In a recent story for the Baltimore Sun, reporter Andrea K. McDaniels explored a dilemma getting increasing attention these days – the shortage of affordable and accessible oral health services for the nation’s seniors.
“Jocelyn Chapman’s 86-year-old mother needed major dental work, and her family was trying to figure out how to pay for it,” the story began. The search to find a provider for elderly Arletha Chapman was complicated, in large part because Medicare, which covers 55 million retired and disabled Americans, has never covered routine dental benefits.
Medicaid dental benefits for adults vary from state to state: for example, Maryland’s Medicaid program offers no help with adults’ basic dental needs. Only 12 percent of older Americans have some form of dental insurance and fewer than half visited a dentist in the previous year, according to a 2016 study from the Johns Hopkins Bloomberg School of Public Health.
As a result, many suffer the consequences of untreated disease, which can include oral pain, tooth loss, poor nutrition, medical complications and costly emergency room visits.
The problem becomes more pressing as baby boomers age, so oral health advocates are pushing for reform.
In Maryland, grassroots and oral health groups are hopeful that legislation passed this year by state’s General Assembly could lead to an expanded Medicaid dental benefit, McDaniels reported in her story for the Sun.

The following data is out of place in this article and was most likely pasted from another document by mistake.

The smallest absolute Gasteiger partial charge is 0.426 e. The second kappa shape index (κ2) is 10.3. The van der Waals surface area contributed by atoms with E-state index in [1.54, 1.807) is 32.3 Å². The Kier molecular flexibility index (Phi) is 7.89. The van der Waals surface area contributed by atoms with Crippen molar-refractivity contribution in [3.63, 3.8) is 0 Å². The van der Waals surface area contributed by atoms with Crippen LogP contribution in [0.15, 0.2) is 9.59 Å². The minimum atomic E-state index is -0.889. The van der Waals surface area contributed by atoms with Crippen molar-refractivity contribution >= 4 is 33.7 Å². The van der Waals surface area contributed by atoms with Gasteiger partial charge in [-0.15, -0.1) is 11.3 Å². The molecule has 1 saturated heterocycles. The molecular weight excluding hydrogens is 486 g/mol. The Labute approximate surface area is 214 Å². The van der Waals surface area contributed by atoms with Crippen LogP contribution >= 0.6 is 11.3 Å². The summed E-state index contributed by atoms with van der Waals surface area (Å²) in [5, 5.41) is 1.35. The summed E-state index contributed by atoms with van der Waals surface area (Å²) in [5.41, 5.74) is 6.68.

Meanwhile, nationally, advocates are renewing a call to add dental benefits to Medicare. “Inclusion of a dental benefit in Medicare communicates that oral health is integral to health, not elective,” wrote authors of a recent editorial in the American Journal of Public Health. It was part of a June special supplement devoted to oral health inequities.
“Older Americans need dental homes to receive appropriate dental care and maintain health,” noted the writers, who are scholars affiliated with the Santa Fe Group, a not-for-profit think tank focused on improving oral health.
Removal of the dental exclusion in Medicare would pave the way for inclusion of dental care in Medicare Part B, open the door to dental homes for seniors, and promote the integration of oral health care with the rest of the health care system,” they added.
In the meantime, the search for care goes on. As McDaniels wrote in her story, Jocelyn Chapman finally managed to find dental services for her mother at the University of Maryland School of Dentistry, where geriatric patients can get discount services.
“Clinic staff pulled five of Chapman’s teeth and are fitting her for dentures,” McDaniels reported. “The clinic charged about half the $3,000 that private dentists had quoted, and allowed her to go on a payment plan.”
“’It would have cost us a fortune otherwise,’” Jocelyn Chapman told the Sun.
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